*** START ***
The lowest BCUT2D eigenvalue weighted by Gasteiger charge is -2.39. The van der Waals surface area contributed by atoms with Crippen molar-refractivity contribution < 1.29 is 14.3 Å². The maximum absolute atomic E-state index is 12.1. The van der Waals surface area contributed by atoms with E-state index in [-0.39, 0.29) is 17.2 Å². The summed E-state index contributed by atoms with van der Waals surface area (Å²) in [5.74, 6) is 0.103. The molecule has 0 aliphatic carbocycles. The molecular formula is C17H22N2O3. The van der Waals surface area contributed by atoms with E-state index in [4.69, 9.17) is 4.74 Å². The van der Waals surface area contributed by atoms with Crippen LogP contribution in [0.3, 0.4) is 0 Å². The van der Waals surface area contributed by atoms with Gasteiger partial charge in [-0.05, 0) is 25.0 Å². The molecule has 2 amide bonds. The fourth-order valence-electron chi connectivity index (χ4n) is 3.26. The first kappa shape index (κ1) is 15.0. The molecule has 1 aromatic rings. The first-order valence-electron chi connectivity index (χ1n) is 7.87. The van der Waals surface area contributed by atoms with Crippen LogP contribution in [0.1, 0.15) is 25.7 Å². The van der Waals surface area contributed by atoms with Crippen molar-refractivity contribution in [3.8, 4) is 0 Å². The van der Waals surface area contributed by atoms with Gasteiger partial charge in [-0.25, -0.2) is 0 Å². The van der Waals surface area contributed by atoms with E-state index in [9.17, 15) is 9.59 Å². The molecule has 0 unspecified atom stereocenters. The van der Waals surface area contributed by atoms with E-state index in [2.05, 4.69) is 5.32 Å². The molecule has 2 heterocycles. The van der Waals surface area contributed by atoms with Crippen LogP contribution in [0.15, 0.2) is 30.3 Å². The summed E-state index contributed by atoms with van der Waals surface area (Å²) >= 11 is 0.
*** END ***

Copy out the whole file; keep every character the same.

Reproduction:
The lowest BCUT2D eigenvalue weighted by Gasteiger charge is -2.39. The van der Waals surface area contributed by atoms with Crippen molar-refractivity contribution < 1.29 is 14.3 Å². The maximum absolute atomic E-state index is 12.1. The van der Waals surface area contributed by atoms with E-state index in [-0.39, 0.29) is 17.2 Å². The summed E-state index contributed by atoms with van der Waals surface area (Å²) in [5.74, 6) is 0.103. The molecule has 0 aliphatic carbocycles. The molecular formula is C17H22N2O3. The van der Waals surface area contributed by atoms with E-state index in [4.69, 9.17) is 4.74 Å². The van der Waals surface area contributed by atoms with Crippen LogP contribution in [0.3, 0.4) is 0 Å². The van der Waals surface area contributed by atoms with Gasteiger partial charge in [-0.05, 0) is 25.0 Å². The molecule has 2 amide bonds. The fourth-order valence-electron chi connectivity index (χ4n) is 3.26. The first kappa shape index (κ1) is 15.0. The molecule has 1 aromatic rings. The first-order valence-electron chi connectivity index (χ1n) is 7.87. The van der Waals surface area contributed by atoms with Crippen LogP contribution in [0.1, 0.15) is 25.7 Å². The van der Waals surface area contributed by atoms with Crippen molar-refractivity contribution in [3.8, 4) is 0 Å². The van der Waals surface area contributed by atoms with Gasteiger partial charge in [-0.25, -0.2) is 0 Å². The van der Waals surface area contributed by atoms with E-state index in [9.17, 15) is 9.59 Å². The molecule has 0 unspecified atom stereocenters. The van der Waals surface area contributed by atoms with E-state index in [2.05, 4.69) is 5.32 Å². The molecule has 2 heterocycles. The van der Waals surface area contributed by atoms with Crippen LogP contribution in [0.15, 0.2) is 30.3 Å². The summed E-state index contributed by atoms with van der Waals surface area (Å²) >= 11 is 0.